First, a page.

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Int J Parasitol. 2012;42(3):305-11. doi: 10.1016/j.ijpara.2012.02.002. Epub 2012 Feb 16.

Epidemiology of mixed Schistosoma mansoni and Schistosoma haematobium infections in northern Senegal.

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  • 1Institute of Tropical Medicine, Antwerp, Belgium. lmeurs@itg.be

Abstract

Due to the large overlap of Schistosoma mansoni- and Schistosoma haematobium-endemic regions in Africa, many people are at risk of co-infection, with potential adverse effects on schistosomiasis morbidity and control. Nonetheless, studies on the distribution and determinants of mixed Schistosoma infections have to date been rare. We conducted a cross-sectional survey in two communities in northern Senegal (n=857) to obtain further insight into the epidemiology of mixed infections and ectopic egg elimination. Overall prevalences of S. mansoni and S. haematobium infection were 61% and 50%, respectively, in these communities. Among infected subjects, 53% had mixed infections and 8% demonstrated ectopic egg elimination. Risk factors for mixed infection - i.e. gender, community of residence and age - were not different from what is generally seen in Schistosoma-endemic areas. Similar to overall S. mansoni and S. haematobium infections, age-related patterns of mixed infections showed the characteristic convex-shaped curve for schistosomiasis, with a rapid increase in children, a peak in adolescents and a decline in adults. Looking at the data in more detail however, the decline in overall S. haematobium infection prevalences and intensities appeared to be steeper than for S. mansoni, resulting in a decrease in mixed infections and a relative increase in single S. mansoni infections with age. Moreover, individuals with mixed infections had higher infection intensities of both S. mansoni and S. haematobium than those with single infections, especially those with ectopic egg elimination (P<0.05). High infection intensities in mixed infections, as well as age-related differences in infection patterns between S. mansoni and S. haematobium, may influence disease epidemiology and control considerably, and merit further studies into the underlying mechanisms of Schistosoma infections in co-endemic areas.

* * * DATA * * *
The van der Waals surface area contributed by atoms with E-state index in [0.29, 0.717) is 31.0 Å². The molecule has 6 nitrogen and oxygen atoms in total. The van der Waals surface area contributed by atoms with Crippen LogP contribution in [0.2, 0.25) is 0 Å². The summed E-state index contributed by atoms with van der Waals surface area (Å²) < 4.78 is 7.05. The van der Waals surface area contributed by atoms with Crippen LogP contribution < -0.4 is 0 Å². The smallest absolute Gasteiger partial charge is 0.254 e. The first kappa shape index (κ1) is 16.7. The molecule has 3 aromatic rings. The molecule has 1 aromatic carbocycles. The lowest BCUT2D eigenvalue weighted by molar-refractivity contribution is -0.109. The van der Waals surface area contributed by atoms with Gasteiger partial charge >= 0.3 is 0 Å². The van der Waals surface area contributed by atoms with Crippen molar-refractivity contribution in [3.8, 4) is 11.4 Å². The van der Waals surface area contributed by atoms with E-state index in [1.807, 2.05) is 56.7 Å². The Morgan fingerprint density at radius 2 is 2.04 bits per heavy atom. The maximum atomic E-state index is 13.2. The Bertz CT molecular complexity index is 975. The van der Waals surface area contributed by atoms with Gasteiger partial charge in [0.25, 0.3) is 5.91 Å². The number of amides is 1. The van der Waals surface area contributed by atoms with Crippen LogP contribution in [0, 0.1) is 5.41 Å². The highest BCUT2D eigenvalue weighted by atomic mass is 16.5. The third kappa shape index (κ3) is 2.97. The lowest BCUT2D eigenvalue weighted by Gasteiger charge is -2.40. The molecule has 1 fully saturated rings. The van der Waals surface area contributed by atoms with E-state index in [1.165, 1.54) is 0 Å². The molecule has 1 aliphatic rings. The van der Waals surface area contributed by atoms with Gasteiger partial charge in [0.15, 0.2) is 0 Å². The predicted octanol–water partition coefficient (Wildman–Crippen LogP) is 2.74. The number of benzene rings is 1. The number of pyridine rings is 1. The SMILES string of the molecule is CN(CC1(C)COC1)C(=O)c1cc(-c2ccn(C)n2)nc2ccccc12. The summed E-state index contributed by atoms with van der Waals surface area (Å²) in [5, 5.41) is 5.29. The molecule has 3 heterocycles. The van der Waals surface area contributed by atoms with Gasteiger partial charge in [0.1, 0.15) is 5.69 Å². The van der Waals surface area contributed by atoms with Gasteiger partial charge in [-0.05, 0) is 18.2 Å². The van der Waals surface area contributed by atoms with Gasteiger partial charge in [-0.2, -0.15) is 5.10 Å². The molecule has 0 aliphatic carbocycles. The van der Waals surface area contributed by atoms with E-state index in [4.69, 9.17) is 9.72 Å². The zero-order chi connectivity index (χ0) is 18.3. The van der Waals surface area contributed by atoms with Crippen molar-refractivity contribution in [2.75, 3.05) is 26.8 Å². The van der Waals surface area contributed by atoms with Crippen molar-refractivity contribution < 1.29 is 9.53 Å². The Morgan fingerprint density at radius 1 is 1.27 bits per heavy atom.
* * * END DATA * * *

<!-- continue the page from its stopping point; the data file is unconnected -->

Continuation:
PMID:
22366733
DOI:
10.1016/j.ijpara.2012.02.002
[PubMed - indexed for MEDLINE]
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